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Knight Agrees to $22-Million Contract With Boston Celtics

Pro basketball: He has mixed emotions about leaving Lakers but can't pass up big offer.


Travis Knight on Friday agreed to a seven-year contract with the Boston Celtics worth approximately $22 million, even though he didn't want to.

The deal is not expected to become official for a couple days, after final details are worked out that probably will also include the Celtics renouncing several of their own free agents. Maybe then, perhaps on Monday, he'll be able to celebrate.


There had been none of that so far, Knight having ached with his decision as much as he rejoiced in it. He did not want to leave the Lakers. He did not expect to leave the Lakers, even though they were limited by a salary cap technicality to an offer of $326,700 for 1997-98.

But the chance at financial security proved impossible to pass up, especially when it came with an out-clause after three seasons. So, after about 48 hours of soul searching, conversations with five Laker players, numerous talks with Executive Vice President Jerry West and General Manager Mitch Kupchak, Knight accepted.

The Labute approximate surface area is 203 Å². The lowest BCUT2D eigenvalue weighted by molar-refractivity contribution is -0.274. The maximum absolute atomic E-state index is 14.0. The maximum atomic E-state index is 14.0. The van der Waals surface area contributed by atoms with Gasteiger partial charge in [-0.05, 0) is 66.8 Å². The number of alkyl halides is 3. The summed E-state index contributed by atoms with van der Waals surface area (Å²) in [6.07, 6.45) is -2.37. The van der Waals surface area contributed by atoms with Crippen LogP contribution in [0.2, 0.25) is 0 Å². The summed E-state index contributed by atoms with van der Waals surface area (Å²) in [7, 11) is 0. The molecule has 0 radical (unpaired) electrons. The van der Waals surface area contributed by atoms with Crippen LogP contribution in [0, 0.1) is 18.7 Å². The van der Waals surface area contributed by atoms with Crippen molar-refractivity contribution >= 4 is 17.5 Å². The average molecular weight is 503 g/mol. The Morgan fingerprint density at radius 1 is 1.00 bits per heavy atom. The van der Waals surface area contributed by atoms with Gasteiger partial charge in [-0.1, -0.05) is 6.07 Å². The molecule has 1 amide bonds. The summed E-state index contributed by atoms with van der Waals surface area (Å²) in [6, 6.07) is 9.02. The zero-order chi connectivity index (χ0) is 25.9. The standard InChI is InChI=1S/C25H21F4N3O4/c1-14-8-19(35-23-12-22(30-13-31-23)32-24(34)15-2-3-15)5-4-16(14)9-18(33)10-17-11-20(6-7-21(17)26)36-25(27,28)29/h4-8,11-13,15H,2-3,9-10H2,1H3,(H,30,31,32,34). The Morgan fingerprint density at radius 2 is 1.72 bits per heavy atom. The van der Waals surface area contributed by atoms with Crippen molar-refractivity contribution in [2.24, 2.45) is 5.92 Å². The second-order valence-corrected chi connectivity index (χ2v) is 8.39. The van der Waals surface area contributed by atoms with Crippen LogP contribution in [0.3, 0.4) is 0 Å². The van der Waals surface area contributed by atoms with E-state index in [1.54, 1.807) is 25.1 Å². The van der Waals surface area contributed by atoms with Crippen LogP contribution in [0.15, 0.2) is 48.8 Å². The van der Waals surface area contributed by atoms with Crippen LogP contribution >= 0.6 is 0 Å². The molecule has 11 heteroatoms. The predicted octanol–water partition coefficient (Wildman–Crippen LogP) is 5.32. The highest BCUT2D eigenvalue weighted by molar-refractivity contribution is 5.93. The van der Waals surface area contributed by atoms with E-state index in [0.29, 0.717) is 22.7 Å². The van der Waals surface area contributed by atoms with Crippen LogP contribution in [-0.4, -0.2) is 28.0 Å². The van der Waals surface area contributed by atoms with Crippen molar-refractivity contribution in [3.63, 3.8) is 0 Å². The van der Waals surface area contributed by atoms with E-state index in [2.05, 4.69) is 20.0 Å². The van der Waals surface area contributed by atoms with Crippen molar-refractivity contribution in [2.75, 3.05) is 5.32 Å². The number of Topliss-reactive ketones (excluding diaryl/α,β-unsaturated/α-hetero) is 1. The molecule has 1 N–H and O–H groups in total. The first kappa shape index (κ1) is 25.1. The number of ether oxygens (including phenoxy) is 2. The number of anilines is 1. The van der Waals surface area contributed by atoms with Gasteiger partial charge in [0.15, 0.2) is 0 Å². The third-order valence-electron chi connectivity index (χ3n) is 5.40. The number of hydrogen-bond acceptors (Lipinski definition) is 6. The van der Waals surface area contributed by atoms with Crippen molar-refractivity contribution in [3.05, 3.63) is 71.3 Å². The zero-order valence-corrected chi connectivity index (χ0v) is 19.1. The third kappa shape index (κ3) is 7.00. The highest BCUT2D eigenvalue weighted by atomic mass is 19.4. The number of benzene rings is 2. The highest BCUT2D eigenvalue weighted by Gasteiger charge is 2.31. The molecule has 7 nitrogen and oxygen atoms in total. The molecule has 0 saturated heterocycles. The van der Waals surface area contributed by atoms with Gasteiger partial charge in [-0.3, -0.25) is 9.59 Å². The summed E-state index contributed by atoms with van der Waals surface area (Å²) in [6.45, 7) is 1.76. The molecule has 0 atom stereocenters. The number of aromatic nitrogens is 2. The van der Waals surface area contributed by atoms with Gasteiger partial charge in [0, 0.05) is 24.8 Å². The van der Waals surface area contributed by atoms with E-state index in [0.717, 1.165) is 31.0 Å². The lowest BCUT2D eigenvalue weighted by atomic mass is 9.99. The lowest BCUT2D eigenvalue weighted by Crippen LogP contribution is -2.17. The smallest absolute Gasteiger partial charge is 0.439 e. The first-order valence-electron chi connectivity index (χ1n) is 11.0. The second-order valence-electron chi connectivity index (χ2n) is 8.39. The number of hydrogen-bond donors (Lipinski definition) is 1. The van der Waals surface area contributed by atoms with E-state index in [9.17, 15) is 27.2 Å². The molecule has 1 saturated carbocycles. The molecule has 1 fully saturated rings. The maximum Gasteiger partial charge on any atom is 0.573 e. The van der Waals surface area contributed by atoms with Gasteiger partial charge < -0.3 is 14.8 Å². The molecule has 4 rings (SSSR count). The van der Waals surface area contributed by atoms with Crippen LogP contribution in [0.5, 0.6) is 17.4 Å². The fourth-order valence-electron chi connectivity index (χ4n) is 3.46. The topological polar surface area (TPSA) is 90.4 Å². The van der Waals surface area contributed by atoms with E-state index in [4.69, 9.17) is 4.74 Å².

At that point, you weren't sure whether to offer congratulations or condolences.

"I really have mixed emotions," he said. "I should be elated right now, but I'm not. I feel so much loyalty [to the Lakers]. I respect Jerry and Mitch so much and I understand what they say and I believe what they say.

"But you work at something as hard as you can, and then it's there. The security. That's the rest of my life, right there.

"I think, without a question, this has been the hardest decision I've made in my life. It was much harder than choosing a college. . . . The most difficult thing for me is that my heart and mind were in two different places. It's just, I don't know. It's been tough."

So continues a circuitous rise to prominence. Knight--already a favorite in New England because he played at the University of Connecticut, about a 90-minute drive from Boston--was a first-round pick by the Chicago Bulls last year, only to be renounced in a salary-cap move when he said he would not go to Europe.

The Lakers, one of the few teams to show interest, then got him for the rookie minimum of $220,000. He, in turn, repaid them by going from project status to the rotation within months, once grabbing 11 offensive rebounds to fall two shy of their Los Angeles-era record.

In February, he played in the rookie all-star game. When Shaquille O'Neal went down with a knee injury days later, Elden Campbell was forced to move to center, so Knight, the 12th man in November, became the starter at power forward. In 14 such assignments, he averaged 6.9 points and 5.6 rebounds in 25.6 minutes.

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